How cannabis is firing up the US supply chain

U.S. companies cannot stop talking about marijuana, hoping in part they can catch investor interest as the booming economy around the drug lifts revenues throughout the supply chain. FILE PHOTO: A fully budded marijuana plant ready for trimming is seen at the Botanacare marijuana store ahead of their grand opening on New Year’s day in … Read more

Health Canada plans to suspend Allergan’s breast implant license

The Canadian health regulator said on Thursday it was advising Allergan Plc that it plans to suspend the license for the Botox-maker’s Biocell breast implants. FILE PHOTO: The Allergan logo is seen in this photo illustration November 23, 2015. To match special report USA-FDA/CASES REUTERS/Thomas White REUTERS: Health Canada plans to suspend the license for … Read more

Starting workouts in middle age tied to longer life

(Photo: Unsplash) While regularly exercising over the course of decades is a great way to live longer, a US study suggests that even people who don’t start working out until middle-age may see similar longevity benefits. To help people live longer, national guidelines for physical fitness recommend that adults get at least 150 minutes of moderate-intensity … Read more

No US labs follow all guidelines for ‘cell-free’ prenatal testing

Not even one of the commercial labs offering “cell-free” noninvasive prenatal screening for chromosomal disorders is fully following the recommendations published by the American College of Medical Genetics, according to a new report. The report was put together by a team of specialists in medical genetics and published in Genetics in Medicine. The ACMG made … Read more

Moderate muscle strength tied to lower risk of diabetes

(Photo: Unsplash) Maintaining a moderate amount of muscle strength may help adults lower their risk of developing type 2 diabetes, a US study suggests. Researchers asked 4,681 people without diabetes, whose average age was 43, to do leg and bench presses to measure their muscle strength, and to perform treadmill tests to assess their cardiorespiratory fitness. … Read more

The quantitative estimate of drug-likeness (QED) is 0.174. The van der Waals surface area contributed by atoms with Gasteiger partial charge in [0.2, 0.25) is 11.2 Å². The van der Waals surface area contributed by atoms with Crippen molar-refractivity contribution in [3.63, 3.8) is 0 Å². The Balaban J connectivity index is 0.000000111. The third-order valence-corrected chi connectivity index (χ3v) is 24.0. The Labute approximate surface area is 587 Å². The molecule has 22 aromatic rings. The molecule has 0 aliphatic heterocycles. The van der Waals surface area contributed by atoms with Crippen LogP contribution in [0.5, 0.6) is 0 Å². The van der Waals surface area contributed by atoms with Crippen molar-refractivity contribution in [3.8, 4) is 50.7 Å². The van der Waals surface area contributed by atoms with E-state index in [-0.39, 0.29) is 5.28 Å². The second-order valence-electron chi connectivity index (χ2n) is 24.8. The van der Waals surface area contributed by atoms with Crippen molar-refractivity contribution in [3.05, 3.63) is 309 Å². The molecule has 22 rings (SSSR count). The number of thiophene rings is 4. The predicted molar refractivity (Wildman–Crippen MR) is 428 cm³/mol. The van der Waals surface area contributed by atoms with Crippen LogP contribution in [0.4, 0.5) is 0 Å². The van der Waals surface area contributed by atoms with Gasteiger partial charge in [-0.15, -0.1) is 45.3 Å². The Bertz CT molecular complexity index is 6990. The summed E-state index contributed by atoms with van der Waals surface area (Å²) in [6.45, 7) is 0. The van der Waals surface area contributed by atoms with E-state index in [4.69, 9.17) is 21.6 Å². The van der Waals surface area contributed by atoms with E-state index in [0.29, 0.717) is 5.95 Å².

Here’s Why This Man Had a Giant White Mass on His Eyeball

A man developed an extremely rare eye mass called a “corneal keloid” in his right eye. Above, images of the man’s eye (left), and a cross-section of the eye showing a “cleft” between the cornea and the lesion (right). Credit: JAMA Ophthalmology. 2019. doi:10.1001/jamaophthalmol.2019.0519. Copyright© 2019 American Medical Association. All rights reserved. It looks like … Read more

Molecules with strong anti-Zika virus potential: The finding might also have application in developing anti-parasite and antibacterial treatments

The Zika virus is widely known for causing microcephaly and other brain defects in the fetuses of pregnant, infected women. Currently, there are no approved antiviral therapies specifically designed to treat Zika, but researchers at the Advanced Science Research Center (ASRC) at The Graduate Center of The City University of New York, Hunter College, and … Read more

Visualization strategies may backfire on consumers pursuing health goals

Using visualization as motivation is a common technique for achieving goals, but consumers who are pursuing health goals such as eating healthy or losing weight should use caution when using perspective-based visualizations, a new study has found. Adopting a third-person perspective, by viewing one’s self through an observer’s eyes, may backfire when the goal is … Read more

New PET imaging biomarker could better predict progression of Alzheimer’s disease

Researchers have discovered a way to better predict progression of Alzheimer’s disease. By imaging microglial activation levels with positron emission tomography (PET), researchers were able to better predict progression of the disease than with beta-amyloid PET imaging, according to a study published in the April issue of the Journal of Nuclear Medicine. According to the … Read more

Harvard research shows new link between sleep and clogged arteries

Sleep, heart disease link leads from brain to marrow Four years ago, Cameron McAlpine (from left) and Filip Swirski began experiments with their colleagues at MGH designed to explore the connection between poor sleep and heart disease. Jon Chase/Harvard Staff Photographer MGH research finds chemical pathway from lack of shut-eye to atherosclerosis Researchers have known … Read more

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